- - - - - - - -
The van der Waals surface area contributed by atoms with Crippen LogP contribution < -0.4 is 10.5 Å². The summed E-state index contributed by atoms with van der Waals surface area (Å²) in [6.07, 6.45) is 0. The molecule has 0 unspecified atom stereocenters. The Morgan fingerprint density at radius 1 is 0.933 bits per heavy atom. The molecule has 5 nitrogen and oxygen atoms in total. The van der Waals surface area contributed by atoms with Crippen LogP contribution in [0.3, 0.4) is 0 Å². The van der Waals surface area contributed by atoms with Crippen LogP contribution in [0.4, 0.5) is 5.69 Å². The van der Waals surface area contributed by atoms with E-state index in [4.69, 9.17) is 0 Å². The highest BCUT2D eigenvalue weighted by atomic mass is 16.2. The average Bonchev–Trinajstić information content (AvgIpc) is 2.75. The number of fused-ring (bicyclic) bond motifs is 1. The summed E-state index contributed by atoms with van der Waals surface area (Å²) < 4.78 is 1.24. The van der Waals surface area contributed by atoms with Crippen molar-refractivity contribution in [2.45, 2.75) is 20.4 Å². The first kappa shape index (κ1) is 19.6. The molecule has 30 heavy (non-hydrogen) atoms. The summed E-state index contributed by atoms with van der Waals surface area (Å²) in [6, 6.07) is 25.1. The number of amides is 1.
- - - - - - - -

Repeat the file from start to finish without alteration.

The van der Waals surface area contributed by atoms with Crippen LogP contribution < -0.4 is 10.5 Å². The summed E-state index contributed by atoms with van der Waals surface area (Å²) in [6.07, 6.45) is 0. The molecule has 0 unspecified atom stereocenters. The Morgan fingerprint density at radius 1 is 0.933 bits per heavy atom. The molecule has 5 nitrogen and oxygen atoms in total. The van der Waals surface area contributed by atoms with Crippen LogP contribution in [0.3, 0.4) is 0 Å². The van der Waals surface area contributed by atoms with Crippen LogP contribution in [0.4, 0.5) is 5.69 Å². The van der Waals surface area contributed by atoms with E-state index in [4.69, 9.17) is 0 Å². The highest BCUT2D eigenvalue weighted by atomic mass is 16.2. The average Bonchev–Trinajstić information content (AvgIpc) is 2.75. The number of fused-ring (bicyclic) bond motifs is 1. The summed E-state index contributed by atoms with van der Waals surface area (Å²) < 4.78 is 1.24. The van der Waals surface area contributed by atoms with Crippen molar-refractivity contribution in [2.45, 2.75) is 20.4 Å². The first kappa shape index (κ1) is 19.6. The molecule has 30 heavy (non-hydrogen) atoms. The summed E-state index contributed by atoms with van der Waals surface area (Å²) in [6, 6.07) is 25.1. The number of amides is 1.